Lancaster B Mk III
6 х 500 LB G.P. Mk.IV bombSetup 2
1 х 1000 LB G.P. Mk.I bomb
6 х 500 LB G.P. Mk.IV bombSetup 4
6 х 1000 LB G.P. Mk.I bombSetup 5
2 х 250 LB G.P. Mk.IV bomb
1 х H.C. 4000 lb Mk.II bombSetup 7
|This page is about the British heavy bomber Lancaster B Mk III. For other version, see Lancaster B Mk I.|
The Lancaster B Mk III is a Rank IV British heavy bomber with a battle rating of 5.0 (AB), 5.7 (RB), and 6.0 (SB). This bomber aircraft has been in the game since the start of the Open Beta Test prior to Update 1.27.
| Max Speed
(km/h at 3,048 m)
| Max altitude
| Turn time
| Rate of climb
| Max Speed
(km/h at 3,048 m)
|Max altitude (meters)||Turn time (seconds)|| Rate of climb
|Take-off run (meters)|
|Combat flap||Take-off flap||Landing flap||Air brakes||Arrestor gear|
| Wing-break speed
| Gear limit
| Combat flap
|Max Static G|
|< 250||< 250||< 250||> 270|
|Optimal altitude||100% Engine power||WEP Engine power|
|2,000 m||5,535 hp||6,876 hp|
Survivability and armour
- 8 mm Steel plates behind the pilot headrests.
- 6.35 mm Steel plate behind the engines.
- No armour glazing
- Critical components located at the front of aircraft (fuel, pilot, engine, controls)
- More fuel tanks located in wings near the fuselage
The Lancaster B Mk III can be outfitted with the following ordinance"
- 14 x G.P. 250 lb Mk.IV bombs
- 6 x G.P. 500 lb Mk.IV bombs + 8 x G.P. 250 lb Mk.IV bombs
- 14 x G.P. 500 lb Mk.IV bombs
- 6 x G.P. 500 lb Mk.IV bombs + 2 x G.P. 250 lb Mk.IV bombs + 1 x G.P. 1000 lb Mk.I bomb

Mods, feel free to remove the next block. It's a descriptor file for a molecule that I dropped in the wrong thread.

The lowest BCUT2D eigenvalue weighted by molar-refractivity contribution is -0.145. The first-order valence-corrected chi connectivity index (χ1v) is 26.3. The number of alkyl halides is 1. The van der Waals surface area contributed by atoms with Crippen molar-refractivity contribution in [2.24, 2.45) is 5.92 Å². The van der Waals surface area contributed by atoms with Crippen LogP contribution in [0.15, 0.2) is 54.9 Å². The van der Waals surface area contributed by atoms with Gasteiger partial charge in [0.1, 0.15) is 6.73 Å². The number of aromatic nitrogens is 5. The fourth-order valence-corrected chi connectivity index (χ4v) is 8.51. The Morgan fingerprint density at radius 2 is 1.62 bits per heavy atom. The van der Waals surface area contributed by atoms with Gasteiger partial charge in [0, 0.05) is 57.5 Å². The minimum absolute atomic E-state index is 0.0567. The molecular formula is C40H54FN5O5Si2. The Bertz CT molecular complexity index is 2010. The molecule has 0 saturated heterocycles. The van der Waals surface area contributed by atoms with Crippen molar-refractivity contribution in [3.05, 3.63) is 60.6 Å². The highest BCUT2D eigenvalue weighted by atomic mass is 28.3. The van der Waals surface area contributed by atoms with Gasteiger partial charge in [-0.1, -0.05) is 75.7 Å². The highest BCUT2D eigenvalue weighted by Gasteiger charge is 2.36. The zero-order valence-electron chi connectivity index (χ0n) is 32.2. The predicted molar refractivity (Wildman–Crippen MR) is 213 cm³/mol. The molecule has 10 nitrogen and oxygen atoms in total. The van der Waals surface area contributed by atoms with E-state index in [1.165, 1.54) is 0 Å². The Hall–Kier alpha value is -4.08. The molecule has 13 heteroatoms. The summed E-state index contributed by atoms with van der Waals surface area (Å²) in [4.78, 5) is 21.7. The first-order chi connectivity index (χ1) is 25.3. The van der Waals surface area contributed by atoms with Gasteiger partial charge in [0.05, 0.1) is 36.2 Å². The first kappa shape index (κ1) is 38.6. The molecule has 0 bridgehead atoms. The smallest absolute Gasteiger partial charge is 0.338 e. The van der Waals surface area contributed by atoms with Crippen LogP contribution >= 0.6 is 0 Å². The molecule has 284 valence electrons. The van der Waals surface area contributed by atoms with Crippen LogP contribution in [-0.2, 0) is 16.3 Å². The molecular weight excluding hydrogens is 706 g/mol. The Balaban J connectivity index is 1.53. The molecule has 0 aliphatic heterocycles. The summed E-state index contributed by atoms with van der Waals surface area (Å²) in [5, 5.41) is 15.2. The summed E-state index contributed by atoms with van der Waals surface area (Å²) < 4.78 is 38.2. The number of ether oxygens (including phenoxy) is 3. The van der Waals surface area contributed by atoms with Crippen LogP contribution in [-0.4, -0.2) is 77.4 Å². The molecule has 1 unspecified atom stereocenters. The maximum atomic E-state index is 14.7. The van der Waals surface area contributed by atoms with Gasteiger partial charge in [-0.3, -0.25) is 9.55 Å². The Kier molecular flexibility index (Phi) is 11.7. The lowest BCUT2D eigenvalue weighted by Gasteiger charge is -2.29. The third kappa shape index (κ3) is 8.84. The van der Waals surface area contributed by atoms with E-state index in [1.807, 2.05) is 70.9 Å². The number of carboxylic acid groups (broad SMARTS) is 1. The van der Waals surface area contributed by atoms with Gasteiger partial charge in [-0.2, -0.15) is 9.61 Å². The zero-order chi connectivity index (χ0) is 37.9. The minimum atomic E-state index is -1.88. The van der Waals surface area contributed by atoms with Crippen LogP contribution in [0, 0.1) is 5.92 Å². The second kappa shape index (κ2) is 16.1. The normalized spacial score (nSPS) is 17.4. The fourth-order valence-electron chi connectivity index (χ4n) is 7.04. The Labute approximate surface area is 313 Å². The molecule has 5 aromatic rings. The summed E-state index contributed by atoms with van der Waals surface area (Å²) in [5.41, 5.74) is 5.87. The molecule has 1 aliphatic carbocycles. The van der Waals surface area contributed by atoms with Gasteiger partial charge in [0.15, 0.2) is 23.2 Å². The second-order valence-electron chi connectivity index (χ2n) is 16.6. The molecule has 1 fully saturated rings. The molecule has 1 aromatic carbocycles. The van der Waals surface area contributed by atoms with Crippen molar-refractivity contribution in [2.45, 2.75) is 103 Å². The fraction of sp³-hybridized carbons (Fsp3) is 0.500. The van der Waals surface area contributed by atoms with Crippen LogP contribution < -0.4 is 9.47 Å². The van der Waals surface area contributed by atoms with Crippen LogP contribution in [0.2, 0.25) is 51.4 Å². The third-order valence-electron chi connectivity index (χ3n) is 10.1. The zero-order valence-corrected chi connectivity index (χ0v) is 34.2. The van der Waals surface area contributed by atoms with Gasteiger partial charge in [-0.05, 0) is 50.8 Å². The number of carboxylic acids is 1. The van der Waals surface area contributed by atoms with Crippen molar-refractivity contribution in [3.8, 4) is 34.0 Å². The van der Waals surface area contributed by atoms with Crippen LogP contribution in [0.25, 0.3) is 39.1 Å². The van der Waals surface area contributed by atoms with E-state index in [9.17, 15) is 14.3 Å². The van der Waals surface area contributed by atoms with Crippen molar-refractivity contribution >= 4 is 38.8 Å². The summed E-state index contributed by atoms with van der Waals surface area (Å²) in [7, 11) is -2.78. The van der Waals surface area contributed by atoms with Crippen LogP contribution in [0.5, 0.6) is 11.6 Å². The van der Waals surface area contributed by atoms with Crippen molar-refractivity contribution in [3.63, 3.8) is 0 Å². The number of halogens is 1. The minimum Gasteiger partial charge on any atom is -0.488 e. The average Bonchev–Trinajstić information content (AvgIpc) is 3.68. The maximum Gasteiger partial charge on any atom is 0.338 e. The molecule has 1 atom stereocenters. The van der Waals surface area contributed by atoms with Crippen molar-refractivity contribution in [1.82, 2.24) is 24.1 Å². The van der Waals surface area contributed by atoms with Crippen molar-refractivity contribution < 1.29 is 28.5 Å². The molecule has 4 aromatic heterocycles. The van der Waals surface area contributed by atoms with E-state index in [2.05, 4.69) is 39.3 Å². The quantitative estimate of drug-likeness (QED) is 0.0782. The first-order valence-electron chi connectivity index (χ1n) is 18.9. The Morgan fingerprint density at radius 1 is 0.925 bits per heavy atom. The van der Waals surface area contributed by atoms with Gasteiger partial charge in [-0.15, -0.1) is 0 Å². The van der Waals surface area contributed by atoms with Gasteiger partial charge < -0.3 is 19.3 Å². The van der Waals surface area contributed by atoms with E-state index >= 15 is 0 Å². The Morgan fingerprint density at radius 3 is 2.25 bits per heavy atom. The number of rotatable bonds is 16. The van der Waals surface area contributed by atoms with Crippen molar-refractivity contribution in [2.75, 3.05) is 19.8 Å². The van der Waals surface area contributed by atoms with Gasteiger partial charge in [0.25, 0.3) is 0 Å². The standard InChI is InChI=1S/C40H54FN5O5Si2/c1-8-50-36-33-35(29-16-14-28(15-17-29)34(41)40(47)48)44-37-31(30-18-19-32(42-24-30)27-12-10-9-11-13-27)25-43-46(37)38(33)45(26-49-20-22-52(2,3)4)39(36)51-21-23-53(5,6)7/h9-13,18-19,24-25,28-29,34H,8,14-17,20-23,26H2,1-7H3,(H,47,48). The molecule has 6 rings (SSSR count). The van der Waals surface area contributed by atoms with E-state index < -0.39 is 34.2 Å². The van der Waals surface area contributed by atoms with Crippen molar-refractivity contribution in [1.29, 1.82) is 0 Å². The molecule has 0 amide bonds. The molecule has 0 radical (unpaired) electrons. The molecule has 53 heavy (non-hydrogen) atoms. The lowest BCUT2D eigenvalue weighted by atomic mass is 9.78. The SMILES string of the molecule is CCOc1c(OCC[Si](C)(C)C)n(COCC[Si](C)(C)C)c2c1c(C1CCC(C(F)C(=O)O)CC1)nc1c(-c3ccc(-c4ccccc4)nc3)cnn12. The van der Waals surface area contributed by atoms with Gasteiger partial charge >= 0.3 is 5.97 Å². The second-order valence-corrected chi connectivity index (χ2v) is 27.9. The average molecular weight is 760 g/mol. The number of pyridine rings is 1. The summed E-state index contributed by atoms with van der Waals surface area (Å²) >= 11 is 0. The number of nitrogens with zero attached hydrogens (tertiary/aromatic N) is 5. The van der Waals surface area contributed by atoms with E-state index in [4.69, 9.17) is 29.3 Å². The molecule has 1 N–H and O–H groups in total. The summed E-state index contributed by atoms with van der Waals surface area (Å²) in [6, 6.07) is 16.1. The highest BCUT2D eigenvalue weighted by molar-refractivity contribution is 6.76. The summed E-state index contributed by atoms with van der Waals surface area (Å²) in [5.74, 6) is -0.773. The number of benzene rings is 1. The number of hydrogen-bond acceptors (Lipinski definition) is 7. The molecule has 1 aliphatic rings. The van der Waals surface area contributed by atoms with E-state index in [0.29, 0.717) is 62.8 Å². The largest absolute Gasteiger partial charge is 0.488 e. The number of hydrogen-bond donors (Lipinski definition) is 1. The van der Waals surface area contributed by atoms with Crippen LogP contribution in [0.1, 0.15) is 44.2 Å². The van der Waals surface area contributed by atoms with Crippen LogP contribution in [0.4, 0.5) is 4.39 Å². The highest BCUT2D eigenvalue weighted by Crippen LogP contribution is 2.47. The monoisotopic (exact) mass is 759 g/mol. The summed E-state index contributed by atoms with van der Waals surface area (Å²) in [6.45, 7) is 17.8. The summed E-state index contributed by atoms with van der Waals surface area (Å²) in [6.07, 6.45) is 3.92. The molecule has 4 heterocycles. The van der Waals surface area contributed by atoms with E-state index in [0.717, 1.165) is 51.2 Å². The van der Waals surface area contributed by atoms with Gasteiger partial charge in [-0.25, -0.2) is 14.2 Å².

- 3 x G.P. 250 lb Mk.IV bombs + 6 x G.P. 1000 lb Mk.I bombs
- 14 x M.C. 1000 lb Mk.I bombs
- 1 x H.C. 4000 lb Mk.II bomb + 6 x M.C. 1000 lb Mk.I bombs + 2 x G.P. 250 lb Mk.IV bombs
- 2 x H.C. 4000 lb Mk.II bombs
The Lancaster B Mk III is defended by:
- 2 x 7.7 mm Browning machine gun, nose turret (1,000 RPG = 2,000 total)
- 2 x 7.7 mm Browning machine gun, dorsal turret (1,000 RPG = 2,000 total)
- 2 x 12.7 mm M2 Browning machine gun, tail turret (2,500 RPG = 5,000 total)
Usage in the battles
It is best to fly the Lancaster at a high altitude, at least 4000m, to be able to be unhindered by fighter aircraft. Beware, the aircraft has no defensive armament on the underside of the plane allowing an easy kill for experienced pilots. Due to this, and the large bomb load of the plane, it is best to target mini-bases and airfields, as moving tank columns are extremely difficult to hit, and even static targets like pillboxes can be tricky. Its defensive armament is lacking, so it is best to avoid enemy fighters altogether rather than attempting to fend them off. If you do find yourself under attack, weaving the plane left/right and up/down can help you dodge most of the fire, while allowing your turrets to still shoot back.